Hedge funds can invest in crypto and are currently doing so. Google Pantera and Polychain.
I have met people from Pantera so I am aware of them. I was talking more about global macro funds rather than specific cryptocurrency VC's/ hedge funds. I have hear Kyle Bass and other hedge fund managers talk about how they are either invested in BTC (or were) but are not investing their funds money due to limitations.
Great. As long as it puts an end to people posting new threads every day to WSO saying Bitcoin hit a new high and asking what people think.
Efficiency of institutional investors? Classic.
Great thread btw.
Bitcoin is flourishing because of the first to market fallacy. Novice crypto investors think that BTC is the one because it gets all the talk. I agree with a lot that was said on this thread, but I see Dec. 18th the end of what I would call the CC rally.
1) BTC will fall. 2) We will see a rise in alt coins that have value - i.e. Eth, XRP, Lumens, Iota, etc. 3) Digital currency will come out of the woodworks in countries with low physical cash flow 4) I will never get the returns I once got from CC's
What I don't know is, 5) Will early adopters of CC move away from CC with a huge influx of mainstream attention (I.e. central bank backed digital currency, Cross Border payment digital coins, digital currency, ICO platforms, etc.) or is this just the beginning?
In my view, the more 'alt coins' that arise, the more the crypto market will destroy itself. If the goal is mainstream adoption, having 1000 different alt coins is not the way to go.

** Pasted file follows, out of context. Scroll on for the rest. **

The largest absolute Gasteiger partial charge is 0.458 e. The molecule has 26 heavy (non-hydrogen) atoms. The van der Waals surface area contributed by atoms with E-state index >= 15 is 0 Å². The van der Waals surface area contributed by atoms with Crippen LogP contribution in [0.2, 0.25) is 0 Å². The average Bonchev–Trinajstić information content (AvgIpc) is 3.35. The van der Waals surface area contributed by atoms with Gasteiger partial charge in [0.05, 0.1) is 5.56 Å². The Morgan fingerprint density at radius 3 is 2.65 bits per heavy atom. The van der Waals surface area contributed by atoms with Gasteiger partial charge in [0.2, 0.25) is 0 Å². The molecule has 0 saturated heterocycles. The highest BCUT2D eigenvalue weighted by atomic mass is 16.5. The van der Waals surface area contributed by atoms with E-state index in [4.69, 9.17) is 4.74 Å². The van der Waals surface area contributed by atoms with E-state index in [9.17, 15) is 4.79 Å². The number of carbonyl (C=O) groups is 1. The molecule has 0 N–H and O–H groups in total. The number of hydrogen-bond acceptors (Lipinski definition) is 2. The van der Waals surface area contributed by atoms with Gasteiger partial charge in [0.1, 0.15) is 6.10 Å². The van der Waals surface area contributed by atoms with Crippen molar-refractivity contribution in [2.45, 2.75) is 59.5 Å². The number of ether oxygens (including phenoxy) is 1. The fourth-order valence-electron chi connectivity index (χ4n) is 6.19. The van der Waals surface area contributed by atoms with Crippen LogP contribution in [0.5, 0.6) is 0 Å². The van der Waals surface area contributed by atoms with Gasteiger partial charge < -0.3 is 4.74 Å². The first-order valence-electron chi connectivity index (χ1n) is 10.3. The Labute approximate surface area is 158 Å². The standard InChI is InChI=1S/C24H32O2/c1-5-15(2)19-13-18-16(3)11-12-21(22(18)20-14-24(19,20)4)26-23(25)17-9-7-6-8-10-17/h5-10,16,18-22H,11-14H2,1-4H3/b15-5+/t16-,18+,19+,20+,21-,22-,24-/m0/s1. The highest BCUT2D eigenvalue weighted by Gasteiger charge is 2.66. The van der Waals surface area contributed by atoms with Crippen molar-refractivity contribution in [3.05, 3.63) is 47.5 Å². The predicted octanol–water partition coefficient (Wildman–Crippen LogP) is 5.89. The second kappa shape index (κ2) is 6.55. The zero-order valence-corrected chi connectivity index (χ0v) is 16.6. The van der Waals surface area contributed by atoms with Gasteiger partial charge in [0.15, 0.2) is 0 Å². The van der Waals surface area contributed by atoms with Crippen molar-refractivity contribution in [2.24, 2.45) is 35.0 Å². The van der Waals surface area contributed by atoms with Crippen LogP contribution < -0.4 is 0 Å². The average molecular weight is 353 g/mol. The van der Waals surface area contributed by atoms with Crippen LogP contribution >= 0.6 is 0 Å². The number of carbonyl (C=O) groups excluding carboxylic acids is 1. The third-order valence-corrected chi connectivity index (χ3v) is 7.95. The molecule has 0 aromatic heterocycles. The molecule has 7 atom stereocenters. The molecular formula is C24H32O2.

Agreed. I think mainstream adoption of digital coins is inevitable though. Banks are creating them for remittance payments, cutting out clearing houses and even cross border payments. Annoyed that there is a coin for everything it seems (looking at you ICO's), but ones with true value will live on.
I agree with this heavily. In my opinion, it won't be Bitcoin that gets truly adopted by the mainstream but other altcoins with a specific use. Bitcoin is more of an asset now, rather than a currency as it is concentrated in the hands of few and not the everyday person at this point. It hasn't been adopted to the point where it can be easily used as a currency. It doesn't help that it has a finite supply as once that happens the value will increase and it will be even more concentrated. Going back to the original point, coins such as Ethereum will live one because it can be applied in a wide variety of ways.
LOL. This, this is an heroic post. Christ be with you.
Honestly, we can postulate endlessly with these theories but nobody really knows wtf is really going to happen. Bitcoins future is more or less a coin flip...
The 4% of users control 96% of the BTC is mainly driven by the fact that the largest exchanges' hot and cold wallets hold huge quantities of BTC since it is the #1 trading pair and best way to move USD/EUR/GBP/etc. into altcoins. If you exclude the top 100 wallets the distribution is more equitable.